The World Economic Forum has collaborated with the Ellen MacArthur Foundation for a number of years to accelerate the Circular Economy transition through Project MainStream – a CEO-led initiative that helps to scale business driven circular economy innovations.
Join our project, part of the World Economic Forum’s Shaping the Future of Environment and Natural Resource Security System Initiative, by contacting us to become a member or partner.
In 2021 we recycled 54 million tonnes of material. Our goal is to double that to 100 million tonnes by 2030 and to turn even more construction and demolition waste (CDW) into new products – 10 million tonnes of CDW by 2025. We are well on our way, having launched Susteno, the world’s first cement with 20% recycled CDW inside. Taking an example from our roofing business, our average residential roof uses 3,200 upcycled plastic bags and five upcycled rubber tyres.
To promote reuse, our advanced roofing, waterproofing, and insulation systems enhance the energy efficiency of buildings and extend their lifespan, making buildings last longer. Smart systems such as Airium – a proprietary mineral insulating foam technology – contribute to the building’s insulation, as do our cool, green and insulating roofs.
By continuing on this path to create a circular economy we will come ever closer to achieving my vision for construction, which is to build more new from the old with recycled materials in every new building.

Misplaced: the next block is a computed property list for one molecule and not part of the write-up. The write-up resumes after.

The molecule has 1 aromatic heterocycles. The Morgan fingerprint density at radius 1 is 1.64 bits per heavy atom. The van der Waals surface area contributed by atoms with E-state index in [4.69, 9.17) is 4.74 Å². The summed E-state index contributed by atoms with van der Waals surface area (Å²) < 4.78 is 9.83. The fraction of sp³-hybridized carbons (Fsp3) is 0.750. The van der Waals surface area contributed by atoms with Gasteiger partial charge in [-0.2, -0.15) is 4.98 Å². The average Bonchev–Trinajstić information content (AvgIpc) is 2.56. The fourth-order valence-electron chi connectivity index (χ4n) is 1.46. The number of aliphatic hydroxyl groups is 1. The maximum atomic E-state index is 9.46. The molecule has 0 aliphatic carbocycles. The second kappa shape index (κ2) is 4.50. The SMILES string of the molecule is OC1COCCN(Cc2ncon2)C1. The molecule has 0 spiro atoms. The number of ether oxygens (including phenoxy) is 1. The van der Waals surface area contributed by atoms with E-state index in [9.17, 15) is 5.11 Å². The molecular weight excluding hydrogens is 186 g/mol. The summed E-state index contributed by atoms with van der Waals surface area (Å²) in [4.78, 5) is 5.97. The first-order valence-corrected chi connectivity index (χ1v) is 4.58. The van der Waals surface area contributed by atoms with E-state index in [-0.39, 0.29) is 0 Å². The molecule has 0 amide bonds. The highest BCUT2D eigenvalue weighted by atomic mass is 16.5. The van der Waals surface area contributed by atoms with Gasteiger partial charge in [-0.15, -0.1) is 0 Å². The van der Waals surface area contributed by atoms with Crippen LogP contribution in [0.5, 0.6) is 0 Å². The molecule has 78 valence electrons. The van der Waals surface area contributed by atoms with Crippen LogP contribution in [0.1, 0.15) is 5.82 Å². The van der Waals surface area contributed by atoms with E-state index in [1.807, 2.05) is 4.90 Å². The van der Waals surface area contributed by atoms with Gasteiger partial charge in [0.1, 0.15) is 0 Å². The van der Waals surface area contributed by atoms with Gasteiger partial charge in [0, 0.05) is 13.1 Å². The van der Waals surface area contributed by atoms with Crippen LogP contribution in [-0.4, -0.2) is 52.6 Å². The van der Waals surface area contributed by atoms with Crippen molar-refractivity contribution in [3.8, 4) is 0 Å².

Circular economy will have cities at the centre
With our world’s rapid urbanization, cities will be at the centre of this shift from a linear “take, make, waste” economy to a circular “reduce, reuse, recycle” one.
The city of Seattle, for example, recycles or composts nearly 60% of its municipal solid waste and aims to increase that statistic to 70% by the end of 2022. Elsewhere, the ITC Maurya Hotel in Delhi is a LEED platinum-rated hotel that recycles 99% of its solid waste and sources 30% of food and beverages locally.
When it comes to construction, cities like Zurich illustrate our sector’s enormous potential. We launched Susteno there because the local authorities evolved their regulatory norms to allow cement with 20% recycled CDW inside. We look forward to expanding this offer to more jurisdictions as they follow suit.
With countless other examples arising around the world, we urgently need to understand what the most innovative circular cities around the world are doing to expedite this shift. That’s why we’ve partnered with Bloomberg Media to create the Circular Cities Barometer to understand how cities are leading the shift to circular living for a sustainable future. Covering 25 cities representing all regions of the world, we hope these insights will help inspire other cities to take action to enable change. I invite mayors, planners, architects, and engineers to look into the Barometer to see how they can help drive a more circular economy.
When it comes to building in particular, Holcim is living proof that a circular economy in construction is possible right now. My call to action to everyone is to walk the talk to make circular construction a reality faster, by demanding and specifying it and adapting standards to make it mainstream.